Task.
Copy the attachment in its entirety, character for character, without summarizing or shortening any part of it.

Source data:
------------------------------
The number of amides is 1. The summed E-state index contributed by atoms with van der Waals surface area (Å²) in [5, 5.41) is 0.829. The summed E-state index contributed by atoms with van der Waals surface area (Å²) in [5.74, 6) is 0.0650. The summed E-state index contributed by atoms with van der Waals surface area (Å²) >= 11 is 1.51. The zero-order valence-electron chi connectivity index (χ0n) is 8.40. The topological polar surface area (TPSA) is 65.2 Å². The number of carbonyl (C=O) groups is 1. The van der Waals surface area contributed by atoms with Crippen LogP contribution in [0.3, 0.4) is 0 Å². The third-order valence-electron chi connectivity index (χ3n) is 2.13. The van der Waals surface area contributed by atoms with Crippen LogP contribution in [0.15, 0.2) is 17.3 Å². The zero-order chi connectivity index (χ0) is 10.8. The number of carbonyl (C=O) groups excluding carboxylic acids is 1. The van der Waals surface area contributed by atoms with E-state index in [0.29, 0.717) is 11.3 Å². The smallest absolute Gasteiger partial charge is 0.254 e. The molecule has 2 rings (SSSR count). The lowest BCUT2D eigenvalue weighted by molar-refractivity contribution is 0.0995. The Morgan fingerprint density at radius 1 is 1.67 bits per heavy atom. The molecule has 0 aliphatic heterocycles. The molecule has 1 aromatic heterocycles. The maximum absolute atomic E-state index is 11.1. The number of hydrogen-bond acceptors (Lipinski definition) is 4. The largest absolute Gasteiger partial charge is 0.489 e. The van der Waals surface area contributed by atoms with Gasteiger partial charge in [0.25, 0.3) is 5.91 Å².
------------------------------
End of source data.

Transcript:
The number of amides is 1. The summed E-state index contributed by atoms with van der Waals surface area (Å²) in [5, 5.41) is 0.829. The summed E-state index contributed by atoms with van der Waals surface area (Å²) in [5.74, 6) is 0.0650. The summed E-state index contributed by atoms with van der Waals surface area (Å²) >= 11 is 1.51. The zero-order valence-electron chi connectivity index (χ0n) is 8.40. The topological polar surface area (TPSA) is 65.2 Å². The number of carbonyl (C=O) groups is 1. The van der Waals surface area contributed by atoms with Crippen LogP contribution in [0.3, 0.4) is 0 Å². The third-order valence-electron chi connectivity index (χ3n) is 2.13. The van der Waals surface area contributed by atoms with Crippen LogP contribution in [0.15, 0.2) is 17.3 Å². The zero-order chi connectivity index (χ0) is 10.8. The number of carbonyl (C=O) groups excluding carboxylic acids is 1. The van der Waals surface area contributed by atoms with E-state index in [0.29, 0.717) is 11.3 Å². The smallest absolute Gasteiger partial charge is 0.254 e. The molecule has 2 rings (SSSR count). The lowest BCUT2D eigenvalue weighted by molar-refractivity contribution is 0.0995. The Morgan fingerprint density at radius 1 is 1.67 bits per heavy atom. The molecule has 0 aliphatic heterocycles. The molecule has 1 aromatic heterocycles. The maximum absolute atomic E-state index is 11.1. The number of hydrogen-bond acceptors (Lipinski definition) is 4. The largest absolute Gasteiger partial charge is 0.489 e. The van der Waals surface area contributed by atoms with Gasteiger partial charge in [0.25, 0.3) is 5.91 Å².